Homework can bring us to our knees — “Just, will you JUST, finish it ALREADY!?” It’s hard to like ourselves as we scream, judge, blame and compare when we’ve flipped our lid. And, once we’re calm, it’s difficult to let go of the guilt. It’s crazy making stuff that we want to be SO DONE with.
That softening and willingness to take in someone else's perspective had the startling effect of her daughter picking up a towel and starting to dry the dishes. "We got over it within a matter of minutes whereas before it would have meant a ruined Sunday afternoon," Therese gushed.
Oh, the gratitude we all saw in her wide, winning smile and bright eyes!
There's no doubt that my children are watching.
They have tried some of my strategies -- Jake, who's 15, likes the Headspace app on my phone -- but, more importantly, they see me vulnerable and open. I don't share too much of my childhood, just what I think is appropriate for them to know. But they appreciate my admission that when I fly off the handle or fall into a defensive, mistrustful stance that my behavior has nothing to do with their inherent goodness and everything to do with my own journey of healing.
And that kind of thing happens less and less. Oh, thank goodness! Working on communication skills, tending to my inner child and increasing my mindfulness helps me to choose actions and words that fit the situation and child in front of me now, today, in the present moment.
Watching Tracey Larcombe's Nobel Prize, I cringed, not only as a certified instructor of Parent Effectiveness Training but also as a mother who recognized her former self in the ordering around and the go-go-go. I may never have been quite so harsh, but I have said my fair share of things I regret.
So rather than just lambaste the characters, I thought it might be more helpful to turn a P.E.T. eye onto the situation and imagine another set of interactions.
After all, most of us are familiar with what we DON'T want to be doing when it comes to our kids. The trouble is knowing what better options would look like.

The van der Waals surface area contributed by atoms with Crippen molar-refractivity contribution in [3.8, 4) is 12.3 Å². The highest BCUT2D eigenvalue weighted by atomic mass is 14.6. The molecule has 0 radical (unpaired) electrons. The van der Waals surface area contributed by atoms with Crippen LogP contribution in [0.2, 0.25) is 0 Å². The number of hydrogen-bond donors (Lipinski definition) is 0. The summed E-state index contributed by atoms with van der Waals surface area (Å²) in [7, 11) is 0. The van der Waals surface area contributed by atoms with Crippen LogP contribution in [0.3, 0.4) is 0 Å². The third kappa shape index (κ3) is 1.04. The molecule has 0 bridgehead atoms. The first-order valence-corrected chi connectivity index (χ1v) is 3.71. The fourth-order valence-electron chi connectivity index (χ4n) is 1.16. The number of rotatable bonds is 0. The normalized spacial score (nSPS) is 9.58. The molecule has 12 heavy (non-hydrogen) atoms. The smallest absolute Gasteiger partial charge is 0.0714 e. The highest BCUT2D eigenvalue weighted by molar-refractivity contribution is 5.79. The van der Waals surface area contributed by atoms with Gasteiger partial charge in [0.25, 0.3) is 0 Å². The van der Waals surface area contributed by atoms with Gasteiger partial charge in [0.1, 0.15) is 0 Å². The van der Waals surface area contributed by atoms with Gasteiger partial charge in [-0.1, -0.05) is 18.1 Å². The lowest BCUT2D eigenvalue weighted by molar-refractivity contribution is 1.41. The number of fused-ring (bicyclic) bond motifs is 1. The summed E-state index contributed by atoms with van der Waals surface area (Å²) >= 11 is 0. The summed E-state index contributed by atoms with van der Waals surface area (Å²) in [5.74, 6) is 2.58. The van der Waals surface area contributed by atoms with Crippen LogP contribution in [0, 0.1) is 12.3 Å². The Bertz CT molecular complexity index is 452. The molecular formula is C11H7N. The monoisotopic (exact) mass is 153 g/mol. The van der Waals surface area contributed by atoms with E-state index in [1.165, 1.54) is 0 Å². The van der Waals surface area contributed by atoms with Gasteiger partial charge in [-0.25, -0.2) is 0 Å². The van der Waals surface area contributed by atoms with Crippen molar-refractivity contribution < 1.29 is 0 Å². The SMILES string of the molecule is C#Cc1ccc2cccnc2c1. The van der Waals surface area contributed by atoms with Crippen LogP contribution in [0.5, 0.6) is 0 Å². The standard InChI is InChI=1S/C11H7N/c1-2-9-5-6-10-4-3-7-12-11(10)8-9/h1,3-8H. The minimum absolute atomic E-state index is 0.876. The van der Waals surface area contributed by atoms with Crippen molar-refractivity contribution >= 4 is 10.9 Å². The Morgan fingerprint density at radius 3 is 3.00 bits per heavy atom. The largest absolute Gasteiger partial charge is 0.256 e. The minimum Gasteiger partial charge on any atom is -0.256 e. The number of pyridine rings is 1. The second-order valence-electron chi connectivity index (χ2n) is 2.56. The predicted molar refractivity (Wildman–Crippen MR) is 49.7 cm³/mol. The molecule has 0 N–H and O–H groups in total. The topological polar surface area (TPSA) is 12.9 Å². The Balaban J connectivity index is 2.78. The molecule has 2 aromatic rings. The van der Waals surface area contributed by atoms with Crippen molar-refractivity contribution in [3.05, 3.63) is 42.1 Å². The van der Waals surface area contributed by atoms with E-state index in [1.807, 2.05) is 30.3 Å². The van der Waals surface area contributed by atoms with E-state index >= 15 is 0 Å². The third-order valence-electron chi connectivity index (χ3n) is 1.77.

Last year, a friend described senior year (Year 13 in HK) as "excruciating," joking that she'd be relieved when her son, after dragging his feet for months on his college applications, finally took off. I just nodded nervously: would that be me?
Not so! I am deeply grateful I am enjoying Harrison's last year.
And then there's the Q & A session Jake held recently for my class participants . . .
Something comes into focus as we consider the groupings on the poster we have drawn up:
It is primarily the many factors within ourselves -- TOTALLY INDEPENDENT of the child's behavior -- that affect our receptiveness to it.
This is a huge reckoning for the many of us who have been in the habit of blaming our children for our response to them: "You are making me so mad!"
But it is also most freeing because of what it implies . . .
You may be wondering though: Is it worth it?
Based on my experience with three kids now 17, 15 and 12, here is how learning Dr. Thomas Gordon's paradigm and skills can pay off in spades: mindfulness; support for the parent; quick, if not immediate, results; children who want to be with us; joy and influence.
I wish someone had sat my butt down and made me read Lawrence Cohen's Playful Parenting. His approach jibes well with the philosophy of P.E.T. and I've been recommending it left and right!
So where might play fit in the Behavior Window? Turns out -- all over the place.
By zooming in on behavior, we often feel in an uncomfortable bind: Gee, I don't want to encourage this! If I give her attention or Active Listen her, isn't that rewarding unacceptable behavior? I need to teach her that that is NOT a good way to act.
Dr. Gordon points out that, in raising children, we often rely too much on unacceptance of behavior. We think the optimal way to guide is to send the message that their behavior -- here, the crying and screaming that many might deem "too sensitive" or "clingy" or "wimpy" or "babyish" or "crybaby" -- needs to change.
He advocates a vastly different approach:
I love, love, love my job! I am invited for a while to have a front row seat at people's transformation.
With this participant's blessings -- I'll call her Flo -- I hereby share her story. Mind you, this happened a mere four sessions into the course!
I used to go to sleep feeling remorseful 70% of the time. I remember telling my husband this when our oldest was still an only child. "Lose the guilt!" he said in shock.
Hah, easier said than done. To the reader who requested this topic, this one's for you AND for so many of us.